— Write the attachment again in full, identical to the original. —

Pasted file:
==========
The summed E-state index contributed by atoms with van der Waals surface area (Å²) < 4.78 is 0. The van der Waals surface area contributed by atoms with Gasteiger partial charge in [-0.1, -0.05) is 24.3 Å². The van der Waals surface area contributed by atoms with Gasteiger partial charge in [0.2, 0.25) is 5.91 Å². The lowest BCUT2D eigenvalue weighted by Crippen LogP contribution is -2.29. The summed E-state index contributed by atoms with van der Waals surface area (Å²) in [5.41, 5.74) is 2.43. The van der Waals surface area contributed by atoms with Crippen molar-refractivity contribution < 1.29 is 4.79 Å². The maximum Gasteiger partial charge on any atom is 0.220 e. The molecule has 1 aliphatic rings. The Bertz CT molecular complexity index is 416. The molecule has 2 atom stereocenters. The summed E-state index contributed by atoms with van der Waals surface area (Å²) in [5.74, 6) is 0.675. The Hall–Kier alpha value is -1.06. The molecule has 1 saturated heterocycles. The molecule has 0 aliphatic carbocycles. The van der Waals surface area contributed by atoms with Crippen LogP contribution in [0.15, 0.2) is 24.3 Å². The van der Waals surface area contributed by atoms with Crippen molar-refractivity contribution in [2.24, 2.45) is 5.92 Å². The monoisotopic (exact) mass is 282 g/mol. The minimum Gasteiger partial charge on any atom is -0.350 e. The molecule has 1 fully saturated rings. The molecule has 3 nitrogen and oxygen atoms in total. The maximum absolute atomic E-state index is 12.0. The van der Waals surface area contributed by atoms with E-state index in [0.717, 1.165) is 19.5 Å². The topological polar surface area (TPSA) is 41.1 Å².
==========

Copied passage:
The summed E-state index contributed by atoms with van der Waals surface area (Å²) < 4.78 is 0. The van der Waals surface area contributed by atoms with Gasteiger partial charge in [-0.1, -0.05) is 24.3 Å². The van der Waals surface area contributed by atoms with Gasteiger partial charge in [0.2, 0.25) is 5.91 Å². The lowest BCUT2D eigenvalue weighted by Crippen LogP contribution is -2.29. The summed E-state index contributed by atoms with van der Waals surface area (Å²) in [5.41, 5.74) is 2.43. The van der Waals surface area contributed by atoms with Crippen molar-refractivity contribution < 1.29 is 4.79 Å². The maximum Gasteiger partial charge on any atom is 0.220 e. The molecule has 1 aliphatic rings. The Bertz CT molecular complexity index is 416. The molecule has 2 atom stereocenters. The summed E-state index contributed by atoms with van der Waals surface area (Å²) in [5.74, 6) is 0.675. The Hall–Kier alpha value is -1.06. The molecule has 1 saturated heterocycles. The molecule has 0 aliphatic carbocycles. The van der Waals surface area contributed by atoms with Crippen LogP contribution in [0.15, 0.2) is 24.3 Å². The van der Waals surface area contributed by atoms with Crippen molar-refractivity contribution in [2.24, 2.45) is 5.92 Å². The monoisotopic (exact) mass is 282 g/mol. The minimum Gasteiger partial charge on any atom is -0.350 e. The molecule has 1 fully saturated rings. The molecule has 3 nitrogen and oxygen atoms in total. The maximum absolute atomic E-state index is 12.0. The van der Waals surface area contributed by atoms with E-state index in [0.717, 1.165) is 19.5 Å². The topological polar surface area (TPSA) is 41.1 Å².